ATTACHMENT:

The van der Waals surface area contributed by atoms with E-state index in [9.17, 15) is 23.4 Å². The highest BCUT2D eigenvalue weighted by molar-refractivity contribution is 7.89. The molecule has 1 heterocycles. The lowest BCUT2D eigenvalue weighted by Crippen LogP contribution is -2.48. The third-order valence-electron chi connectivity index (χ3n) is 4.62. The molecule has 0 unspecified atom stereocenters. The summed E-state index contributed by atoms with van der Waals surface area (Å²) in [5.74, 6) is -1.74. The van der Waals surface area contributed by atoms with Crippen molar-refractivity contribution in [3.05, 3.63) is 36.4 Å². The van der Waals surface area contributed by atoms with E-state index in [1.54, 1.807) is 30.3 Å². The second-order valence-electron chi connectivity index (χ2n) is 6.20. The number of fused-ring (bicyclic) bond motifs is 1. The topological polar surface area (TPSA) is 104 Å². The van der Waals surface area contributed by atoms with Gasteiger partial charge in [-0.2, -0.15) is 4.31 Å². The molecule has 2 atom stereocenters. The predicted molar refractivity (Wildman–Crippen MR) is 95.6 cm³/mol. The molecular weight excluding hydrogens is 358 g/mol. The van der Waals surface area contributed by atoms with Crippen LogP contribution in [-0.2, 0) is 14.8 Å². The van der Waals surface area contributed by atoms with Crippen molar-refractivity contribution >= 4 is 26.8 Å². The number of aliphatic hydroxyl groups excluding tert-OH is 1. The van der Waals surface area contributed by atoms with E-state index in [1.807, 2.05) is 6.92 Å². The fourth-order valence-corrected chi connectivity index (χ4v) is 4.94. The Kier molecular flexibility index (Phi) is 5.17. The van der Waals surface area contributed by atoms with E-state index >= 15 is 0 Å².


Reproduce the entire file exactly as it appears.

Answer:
The van der Waals surface area contributed by atoms with E-state index in [9.17, 15) is 23.4 Å². The highest BCUT2D eigenvalue weighted by molar-refractivity contribution is 7.89. The molecule has 1 heterocycles. The lowest BCUT2D eigenvalue weighted by Crippen LogP contribution is -2.48. The third-order valence-electron chi connectivity index (χ3n) is 4.62. The molecule has 0 unspecified atom stereocenters. The summed E-state index contributed by atoms with van der Waals surface area (Å²) in [5.74, 6) is -1.74. The van der Waals surface area contributed by atoms with Crippen molar-refractivity contribution in [3.05, 3.63) is 36.4 Å². The van der Waals surface area contributed by atoms with E-state index in [1.54, 1.807) is 30.3 Å². The second-order valence-electron chi connectivity index (χ2n) is 6.20. The number of fused-ring (bicyclic) bond motifs is 1. The topological polar surface area (TPSA) is 104 Å². The van der Waals surface area contributed by atoms with Gasteiger partial charge in [-0.2, -0.15) is 4.31 Å². The molecule has 2 atom stereocenters. The predicted molar refractivity (Wildman–Crippen MR) is 95.6 cm³/mol. The molecular weight excluding hydrogens is 358 g/mol. The van der Waals surface area contributed by atoms with Crippen LogP contribution in [-0.2, 0) is 14.8 Å². The van der Waals surface area contributed by atoms with Crippen molar-refractivity contribution >= 4 is 26.8 Å². The number of aliphatic hydroxyl groups excluding tert-OH is 1. The van der Waals surface area contributed by atoms with E-state index in [1.807, 2.05) is 6.92 Å². The fourth-order valence-corrected chi connectivity index (χ4v) is 4.94. The Kier molecular flexibility index (Phi) is 5.17. The van der Waals surface area contributed by atoms with E-state index >= 15 is 0 Å².